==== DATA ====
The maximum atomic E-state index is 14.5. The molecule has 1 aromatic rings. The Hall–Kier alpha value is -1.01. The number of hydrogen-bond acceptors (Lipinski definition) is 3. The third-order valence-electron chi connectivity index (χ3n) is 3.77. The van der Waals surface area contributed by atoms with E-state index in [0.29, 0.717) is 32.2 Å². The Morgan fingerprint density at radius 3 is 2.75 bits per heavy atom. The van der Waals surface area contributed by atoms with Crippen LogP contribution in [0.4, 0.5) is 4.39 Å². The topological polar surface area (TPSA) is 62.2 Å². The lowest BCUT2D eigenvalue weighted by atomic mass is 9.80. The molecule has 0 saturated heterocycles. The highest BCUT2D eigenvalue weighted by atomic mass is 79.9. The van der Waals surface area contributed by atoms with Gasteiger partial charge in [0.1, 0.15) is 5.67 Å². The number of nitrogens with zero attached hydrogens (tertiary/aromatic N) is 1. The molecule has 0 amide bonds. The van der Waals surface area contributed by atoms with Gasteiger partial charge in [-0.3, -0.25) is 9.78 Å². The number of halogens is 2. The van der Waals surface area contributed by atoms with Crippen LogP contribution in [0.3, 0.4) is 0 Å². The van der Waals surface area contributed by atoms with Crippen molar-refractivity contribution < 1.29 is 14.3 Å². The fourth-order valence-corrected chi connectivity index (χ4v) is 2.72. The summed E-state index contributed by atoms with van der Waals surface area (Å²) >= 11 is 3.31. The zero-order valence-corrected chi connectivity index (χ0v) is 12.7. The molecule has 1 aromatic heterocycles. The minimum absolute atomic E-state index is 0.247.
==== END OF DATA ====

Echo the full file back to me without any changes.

The maximum atomic E-state index is 14.5. The molecule has 1 aromatic rings. The Hall–Kier alpha value is -1.01. The number of hydrogen-bond acceptors (Lipinski definition) is 3. The third-order valence-electron chi connectivity index (χ3n) is 3.77. The van der Waals surface area contributed by atoms with E-state index in [0.29, 0.717) is 32.2 Å². The Morgan fingerprint density at radius 3 is 2.75 bits per heavy atom. The van der Waals surface area contributed by atoms with Crippen LogP contribution in [0.4, 0.5) is 4.39 Å². The topological polar surface area (TPSA) is 62.2 Å². The lowest BCUT2D eigenvalue weighted by atomic mass is 9.80. The molecule has 0 saturated heterocycles. The highest BCUT2D eigenvalue weighted by atomic mass is 79.9. The van der Waals surface area contributed by atoms with Gasteiger partial charge in [0.1, 0.15) is 5.67 Å². The number of nitrogens with zero attached hydrogens (tertiary/aromatic N) is 1. The molecule has 0 amide bonds. The van der Waals surface area contributed by atoms with Gasteiger partial charge in [-0.3, -0.25) is 9.78 Å². The number of halogens is 2. The van der Waals surface area contributed by atoms with Crippen LogP contribution in [0.3, 0.4) is 0 Å². The van der Waals surface area contributed by atoms with Crippen molar-refractivity contribution < 1.29 is 14.3 Å². The fourth-order valence-corrected chi connectivity index (χ4v) is 2.72. The summed E-state index contributed by atoms with van der Waals surface area (Å²) >= 11 is 3.31. The zero-order valence-corrected chi connectivity index (χ0v) is 12.7. The molecule has 1 aromatic heterocycles. The minimum absolute atomic E-state index is 0.247.